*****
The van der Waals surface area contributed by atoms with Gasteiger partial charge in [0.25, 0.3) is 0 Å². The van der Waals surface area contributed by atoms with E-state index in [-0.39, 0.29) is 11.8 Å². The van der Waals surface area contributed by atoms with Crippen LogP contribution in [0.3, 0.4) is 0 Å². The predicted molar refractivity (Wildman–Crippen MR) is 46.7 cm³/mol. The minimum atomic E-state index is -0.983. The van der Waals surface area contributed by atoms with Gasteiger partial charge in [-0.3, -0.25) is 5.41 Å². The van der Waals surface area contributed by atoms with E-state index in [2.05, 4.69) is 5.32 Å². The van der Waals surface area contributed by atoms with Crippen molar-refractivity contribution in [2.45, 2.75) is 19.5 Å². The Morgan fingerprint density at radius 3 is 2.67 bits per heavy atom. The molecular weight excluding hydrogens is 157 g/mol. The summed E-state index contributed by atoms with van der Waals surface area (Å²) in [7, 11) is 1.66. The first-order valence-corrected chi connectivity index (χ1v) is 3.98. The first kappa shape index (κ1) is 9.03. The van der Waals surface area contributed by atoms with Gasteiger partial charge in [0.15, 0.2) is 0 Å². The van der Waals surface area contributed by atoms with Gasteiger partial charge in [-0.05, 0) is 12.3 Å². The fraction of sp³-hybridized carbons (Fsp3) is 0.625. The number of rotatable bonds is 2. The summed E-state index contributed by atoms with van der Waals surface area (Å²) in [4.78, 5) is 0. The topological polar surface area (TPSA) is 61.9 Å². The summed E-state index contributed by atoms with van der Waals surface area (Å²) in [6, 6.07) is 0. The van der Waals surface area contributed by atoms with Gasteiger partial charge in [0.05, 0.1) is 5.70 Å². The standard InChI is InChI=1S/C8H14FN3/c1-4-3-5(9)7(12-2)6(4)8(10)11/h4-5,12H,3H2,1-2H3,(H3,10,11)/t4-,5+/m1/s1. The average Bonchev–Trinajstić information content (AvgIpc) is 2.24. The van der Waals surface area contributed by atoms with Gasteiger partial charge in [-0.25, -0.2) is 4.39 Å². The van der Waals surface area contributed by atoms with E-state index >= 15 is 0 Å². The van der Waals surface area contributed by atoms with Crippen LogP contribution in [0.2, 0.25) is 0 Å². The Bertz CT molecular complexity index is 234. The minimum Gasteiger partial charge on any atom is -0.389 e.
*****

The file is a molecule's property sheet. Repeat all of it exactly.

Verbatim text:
The van der Waals surface area contributed by atoms with Gasteiger partial charge in [0.25, 0.3) is 0 Å². The van der Waals surface area contributed by atoms with E-state index in [-0.39, 0.29) is 11.8 Å². The van der Waals surface area contributed by atoms with Crippen LogP contribution in [0.3, 0.4) is 0 Å². The predicted molar refractivity (Wildman–Crippen MR) is 46.7 cm³/mol. The minimum atomic E-state index is -0.983. The van der Waals surface area contributed by atoms with Gasteiger partial charge in [-0.3, -0.25) is 5.41 Å². The van der Waals surface area contributed by atoms with E-state index in [2.05, 4.69) is 5.32 Å². The van der Waals surface area contributed by atoms with Crippen molar-refractivity contribution in [2.45, 2.75) is 19.5 Å². The Morgan fingerprint density at radius 3 is 2.67 bits per heavy atom. The molecular weight excluding hydrogens is 157 g/mol. The summed E-state index contributed by atoms with van der Waals surface area (Å²) in [7, 11) is 1.66. The first-order valence-corrected chi connectivity index (χ1v) is 3.98. The first kappa shape index (κ1) is 9.03. The van der Waals surface area contributed by atoms with Gasteiger partial charge in [0.15, 0.2) is 0 Å². The van der Waals surface area contributed by atoms with Gasteiger partial charge in [-0.05, 0) is 12.3 Å². The fraction of sp³-hybridized carbons (Fsp3) is 0.625. The number of rotatable bonds is 2. The summed E-state index contributed by atoms with van der Waals surface area (Å²) in [4.78, 5) is 0. The topological polar surface area (TPSA) is 61.9 Å². The summed E-state index contributed by atoms with van der Waals surface area (Å²) in [6, 6.07) is 0. The van der Waals surface area contributed by atoms with Gasteiger partial charge in [0.05, 0.1) is 5.70 Å². The standard InChI is InChI=1S/C8H14FN3/c1-4-3-5(9)7(12-2)6(4)8(10)11/h4-5,12H,3H2,1-2H3,(H3,10,11)/t4-,5+/m1/s1. The average Bonchev–Trinajstić information content (AvgIpc) is 2.24. The van der Waals surface area contributed by atoms with Gasteiger partial charge in [-0.25, -0.2) is 4.39 Å². The van der Waals surface area contributed by atoms with E-state index >= 15 is 0 Å². The van der Waals surface area contributed by atoms with Crippen LogP contribution in [0.2, 0.25) is 0 Å². The Bertz CT molecular complexity index is 234. The minimum Gasteiger partial charge on any atom is -0.389 e.